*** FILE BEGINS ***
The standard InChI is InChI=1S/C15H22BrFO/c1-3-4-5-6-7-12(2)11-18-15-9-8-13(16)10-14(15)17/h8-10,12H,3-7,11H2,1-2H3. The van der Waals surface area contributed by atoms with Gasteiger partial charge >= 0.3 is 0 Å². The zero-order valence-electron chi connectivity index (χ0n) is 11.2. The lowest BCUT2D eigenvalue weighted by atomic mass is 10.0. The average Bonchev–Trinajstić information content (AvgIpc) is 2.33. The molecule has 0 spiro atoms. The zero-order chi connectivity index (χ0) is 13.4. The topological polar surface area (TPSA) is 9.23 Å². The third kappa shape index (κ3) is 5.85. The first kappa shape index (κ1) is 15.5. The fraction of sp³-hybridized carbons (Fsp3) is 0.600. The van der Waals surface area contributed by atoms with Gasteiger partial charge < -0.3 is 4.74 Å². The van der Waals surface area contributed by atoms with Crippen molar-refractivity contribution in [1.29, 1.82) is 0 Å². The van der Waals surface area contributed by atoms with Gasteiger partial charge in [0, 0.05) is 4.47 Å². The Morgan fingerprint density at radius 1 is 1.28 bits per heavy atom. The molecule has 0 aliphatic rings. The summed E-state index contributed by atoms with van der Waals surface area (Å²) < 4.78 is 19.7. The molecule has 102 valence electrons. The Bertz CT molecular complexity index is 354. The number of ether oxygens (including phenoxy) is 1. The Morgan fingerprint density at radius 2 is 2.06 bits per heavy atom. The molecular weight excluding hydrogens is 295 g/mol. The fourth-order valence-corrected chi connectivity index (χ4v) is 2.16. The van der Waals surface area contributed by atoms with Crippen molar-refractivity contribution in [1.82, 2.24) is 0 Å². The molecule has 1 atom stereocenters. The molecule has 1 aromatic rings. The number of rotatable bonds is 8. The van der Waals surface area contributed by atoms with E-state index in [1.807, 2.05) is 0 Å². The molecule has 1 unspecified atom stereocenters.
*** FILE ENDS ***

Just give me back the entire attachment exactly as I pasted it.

The standard InChI is InChI=1S/C15H22BrFO/c1-3-4-5-6-7-12(2)11-18-15-9-8-13(16)10-14(15)17/h8-10,12H,3-7,11H2,1-2H3. The van der Waals surface area contributed by atoms with Gasteiger partial charge >= 0.3 is 0 Å². The zero-order valence-electron chi connectivity index (χ0n) is 11.2. The lowest BCUT2D eigenvalue weighted by atomic mass is 10.0. The average Bonchev–Trinajstić information content (AvgIpc) is 2.33. The molecule has 0 spiro atoms. The zero-order chi connectivity index (χ0) is 13.4. The topological polar surface area (TPSA) is 9.23 Å². The third kappa shape index (κ3) is 5.85. The first kappa shape index (κ1) is 15.5. The fraction of sp³-hybridized carbons (Fsp3) is 0.600. The van der Waals surface area contributed by atoms with Gasteiger partial charge < -0.3 is 4.74 Å². The van der Waals surface area contributed by atoms with Crippen molar-refractivity contribution in [1.29, 1.82) is 0 Å². The van der Waals surface area contributed by atoms with Gasteiger partial charge in [0, 0.05) is 4.47 Å². The Morgan fingerprint density at radius 1 is 1.28 bits per heavy atom. The molecule has 0 aliphatic rings. The summed E-state index contributed by atoms with van der Waals surface area (Å²) < 4.78 is 19.7. The molecule has 102 valence electrons. The Bertz CT molecular complexity index is 354. The number of ether oxygens (including phenoxy) is 1. The Morgan fingerprint density at radius 2 is 2.06 bits per heavy atom. The molecular weight excluding hydrogens is 295 g/mol. The fourth-order valence-corrected chi connectivity index (χ4v) is 2.16. The van der Waals surface area contributed by atoms with Crippen molar-refractivity contribution in [1.82, 2.24) is 0 Å². The molecule has 1 atom stereocenters. The molecule has 1 aromatic rings. The number of rotatable bonds is 8. The van der Waals surface area contributed by atoms with E-state index in [1.807, 2.05) is 0 Å². The molecule has 1 unspecified atom stereocenters.